2.5     The defendant must hand in his passport with the Namibian Police’s Gender Based Violence Unit for the duration of his stay.

3. School progress:

The plaintiff shall provide the defendant with the contact details of the school in order for the defendant to contact the relevant school pertaining to the minor children’s progress and/or school reports.

4. Relocation by the Plaintiff:

Should the plaintiff relocate from her current address she will be obliged to provide the defendant with the new address where the minor child will be residing.

5. Medical Aid:

The plaintiff shall retain the minor child on her medical aid. Plaintiff shall advise the defendant of any surgery or any other invasive procedures, treatments and/or prognoses.

6. Minor child’s visit to the defendant in the United States of America:

That the minor child be allowed to visit the defendant in the United States of America at the cost of the defendant, once she has attained the age of 14. Such visit will be with prior arrangement with the plaintiff and should be arranged as such that it does not interfere with the schooling of the minor child.

[79]      My order is hereby as follows:

1.   The defendant’s conditional counterclaim is dismissed.

2.   The bonds of marriage subsisting between the parties is hereby dissolved.

3.   Custody and control of the minor child is hereby awarded to the plaintiff subject to the defendant’s rights of reasonable access and contact in accordance with paragraph [78] of the judgment, which portion is attached hereto and marked Annexure A.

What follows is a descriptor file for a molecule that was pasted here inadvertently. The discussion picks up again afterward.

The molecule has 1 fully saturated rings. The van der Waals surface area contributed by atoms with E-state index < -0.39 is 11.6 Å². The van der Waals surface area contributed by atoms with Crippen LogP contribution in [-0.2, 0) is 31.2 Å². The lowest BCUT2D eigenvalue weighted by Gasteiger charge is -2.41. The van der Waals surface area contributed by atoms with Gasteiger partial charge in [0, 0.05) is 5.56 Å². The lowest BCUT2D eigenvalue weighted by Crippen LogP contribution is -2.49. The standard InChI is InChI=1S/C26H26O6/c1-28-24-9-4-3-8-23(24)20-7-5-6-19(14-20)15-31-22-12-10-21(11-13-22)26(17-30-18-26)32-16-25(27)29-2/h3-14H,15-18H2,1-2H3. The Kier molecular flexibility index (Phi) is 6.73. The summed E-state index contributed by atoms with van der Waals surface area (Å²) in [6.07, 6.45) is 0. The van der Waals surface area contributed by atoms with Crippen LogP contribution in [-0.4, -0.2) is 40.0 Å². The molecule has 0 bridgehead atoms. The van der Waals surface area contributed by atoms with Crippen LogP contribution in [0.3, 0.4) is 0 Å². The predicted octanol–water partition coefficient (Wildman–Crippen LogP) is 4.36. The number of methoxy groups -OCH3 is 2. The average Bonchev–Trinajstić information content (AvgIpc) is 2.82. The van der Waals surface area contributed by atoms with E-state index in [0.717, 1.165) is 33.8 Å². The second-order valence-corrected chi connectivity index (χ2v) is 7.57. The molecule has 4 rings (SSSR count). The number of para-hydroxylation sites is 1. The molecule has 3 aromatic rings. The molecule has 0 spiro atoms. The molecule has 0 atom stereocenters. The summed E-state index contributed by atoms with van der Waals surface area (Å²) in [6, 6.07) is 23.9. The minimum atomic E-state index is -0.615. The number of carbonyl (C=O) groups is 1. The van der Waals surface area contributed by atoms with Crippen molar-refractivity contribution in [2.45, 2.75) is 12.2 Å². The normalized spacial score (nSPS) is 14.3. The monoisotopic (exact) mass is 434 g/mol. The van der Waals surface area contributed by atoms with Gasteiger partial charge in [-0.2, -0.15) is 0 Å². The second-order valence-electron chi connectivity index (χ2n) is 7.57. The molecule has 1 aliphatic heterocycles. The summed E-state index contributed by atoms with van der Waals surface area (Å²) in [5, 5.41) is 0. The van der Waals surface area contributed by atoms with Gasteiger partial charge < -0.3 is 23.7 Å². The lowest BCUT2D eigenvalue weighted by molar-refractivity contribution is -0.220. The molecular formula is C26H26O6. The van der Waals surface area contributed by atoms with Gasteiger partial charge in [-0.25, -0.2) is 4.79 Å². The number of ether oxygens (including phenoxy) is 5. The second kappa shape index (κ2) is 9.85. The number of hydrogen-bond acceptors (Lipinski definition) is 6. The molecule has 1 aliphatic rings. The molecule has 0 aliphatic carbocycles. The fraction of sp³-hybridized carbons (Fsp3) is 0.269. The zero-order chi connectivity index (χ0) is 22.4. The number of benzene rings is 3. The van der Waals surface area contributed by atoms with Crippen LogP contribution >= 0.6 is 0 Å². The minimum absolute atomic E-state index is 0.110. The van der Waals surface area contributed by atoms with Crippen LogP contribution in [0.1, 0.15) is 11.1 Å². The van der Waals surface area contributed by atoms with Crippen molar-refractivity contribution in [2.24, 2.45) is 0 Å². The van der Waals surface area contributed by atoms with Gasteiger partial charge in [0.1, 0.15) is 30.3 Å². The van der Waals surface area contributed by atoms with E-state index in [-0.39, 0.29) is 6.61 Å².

4.   The defendant must pay maintenance in respect of the minor child in the amount of N$ 3000 per month, which amount is to be paid on or before the seventh day of each consecutive month. The maintenance is to escalate at a rate of 10% p.a. on the 1st day of April of each                        consecutive year. The first payment is to commence on 1 April 2019.

5.   Cost of suit.

 

 

_________________

J S Prinsloo

Judge

 

 

APPEARANCES

PLAINTIFF:                                                D Hans - Kaumbi 

                                                                   Ueitele & Hans Inc.                                  

DEFENDANT:                                            A Jason 

                                                                   Shikongo Law Chambers                                                   


[1] In the event that the special pleas were not upheld.

[2] Defendant did not pursue this prayer.

[3] Lee’s Investments (Pty) Ltd v Shikongo (HC-MD-CIV-ACT-CON-2016/03394) [2018] NAHCMD 321 (12 October 2018).

[4] As in 2018.

[5] Ricketts v Ricketts 393 Md. 479 (Md. 2006).

[6] Derived from Latin meaning ‘from bed and hearth’.

[7] The defendant admitted during cross-examination that he fully knew where and with whom the minor child was.

[8] Case I 2118/2011 delivered on 10 April 2012.

[9] ‘5.       Any division of the Supreme Court of South Africa which tries any action or claim in reconvention for divorce or for restitution of conjugal rights or for judicial separation by virtue of the jurisdiction conferred upon it by section one or four shall have jurisdiction to make an order determining the mutual property rights of the husband and wife or concerning the custody, guardianship and maintenance of any minor child born of the marriage subsisting between them; and any such division which has tried any such action or claim in reconvention by virtue of the jurisdiction so conferred upon it shall have jurisdiction at any time thereafter to amend any order made by it concerning the custody, guardianship or maintenance of any such child.’

[10] Bezuidenhout v Bezuidenhout 2005 (2) 187 (SCA) para 17

[11] Jackson v Jackson 2002 (2) SA 303 (SCA) para 5

[12] See Shawzin v Laufer 1968 (4) SA 657 (A) at 662H – 663A, Terblanche v Terblanche 1992 (1) SA 501 (W) at 504 and Girdwood v Girdwood 1995 (4) SA 698 (C)

[13] P v P 2007 (5) SA 94 (SCA).